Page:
Of public education, Murray said DeVos "doesn’t value it. She is someone who has dedicated her career and her inherited fortune to privatizing public schools, to tearing down public education -- to defunding it in order to push more taxpayer dollars into private schools and for-profit charters."

Senate Majority Leader Mitch McConnell has set up votes this week for Sessions, Health and Human Services nominee Tom Price and Steven Mnuchin, chosen to be treasury secretary, in that order. Democrats as a bloc have opposed each, but they are likely to be confirmed no later than Saturday if McConnell keeps the chamber in over the weekend.

QuickTake Q&A on why Trump has strong hand in confirmation process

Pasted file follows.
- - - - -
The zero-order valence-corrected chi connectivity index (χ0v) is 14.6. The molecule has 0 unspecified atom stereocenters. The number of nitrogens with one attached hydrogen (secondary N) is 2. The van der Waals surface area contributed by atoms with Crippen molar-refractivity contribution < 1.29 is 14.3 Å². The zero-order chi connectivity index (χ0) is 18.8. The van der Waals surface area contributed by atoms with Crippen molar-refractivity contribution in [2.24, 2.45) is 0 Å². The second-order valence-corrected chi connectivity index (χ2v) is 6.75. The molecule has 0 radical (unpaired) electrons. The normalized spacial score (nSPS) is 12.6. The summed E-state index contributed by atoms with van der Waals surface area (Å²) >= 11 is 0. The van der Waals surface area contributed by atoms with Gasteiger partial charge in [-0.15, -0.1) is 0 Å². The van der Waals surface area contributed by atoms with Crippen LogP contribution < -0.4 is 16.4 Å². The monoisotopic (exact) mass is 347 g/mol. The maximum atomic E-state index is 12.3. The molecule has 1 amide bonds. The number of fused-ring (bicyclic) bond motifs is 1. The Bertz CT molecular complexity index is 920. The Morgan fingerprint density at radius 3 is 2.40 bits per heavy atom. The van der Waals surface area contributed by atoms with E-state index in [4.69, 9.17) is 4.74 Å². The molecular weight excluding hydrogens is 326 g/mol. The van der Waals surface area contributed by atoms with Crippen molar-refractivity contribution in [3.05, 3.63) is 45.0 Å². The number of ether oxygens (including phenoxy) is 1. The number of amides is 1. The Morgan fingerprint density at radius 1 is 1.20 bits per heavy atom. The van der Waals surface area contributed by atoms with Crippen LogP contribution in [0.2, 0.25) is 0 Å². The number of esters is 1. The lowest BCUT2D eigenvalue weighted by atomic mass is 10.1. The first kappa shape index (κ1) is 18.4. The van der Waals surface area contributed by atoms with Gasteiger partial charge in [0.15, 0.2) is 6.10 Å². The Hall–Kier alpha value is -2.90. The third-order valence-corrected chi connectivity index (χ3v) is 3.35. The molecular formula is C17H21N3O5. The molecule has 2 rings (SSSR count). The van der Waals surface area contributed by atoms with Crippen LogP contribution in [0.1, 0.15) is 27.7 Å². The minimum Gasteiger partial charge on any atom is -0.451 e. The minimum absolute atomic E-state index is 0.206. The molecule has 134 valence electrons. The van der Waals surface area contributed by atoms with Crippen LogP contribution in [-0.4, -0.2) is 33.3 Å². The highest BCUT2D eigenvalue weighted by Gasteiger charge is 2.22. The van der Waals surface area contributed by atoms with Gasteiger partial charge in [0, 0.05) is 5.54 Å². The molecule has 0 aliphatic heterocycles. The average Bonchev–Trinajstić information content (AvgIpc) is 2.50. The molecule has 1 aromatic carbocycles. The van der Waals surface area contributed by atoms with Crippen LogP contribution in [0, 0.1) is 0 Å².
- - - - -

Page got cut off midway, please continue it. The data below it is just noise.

As Democrats attempted to drag out the nomination process, Republican Whip John Cornyn of Texas decried what he said amounted to "obstructionism and slow-walking" by Democrats and Minority Leader Chuck Schumer of New York over Trump’s nominees.

“All they can do, which is all they have done to this point, is to slow the process down for no reason other than the fact that they can," Cornyn said. "It’s a strategy in search of a goal. They don’t have any particular goal in mind because at the end of the day, the president will get the Cabinet that he has nominated and deserves.”

Democrats say DeVos’s confirmation hearing cast doubts on her commitment to ensuring access to education for students with disabilities and showed her bias toward private schools, religious institutions and charters to the detriment of public schools.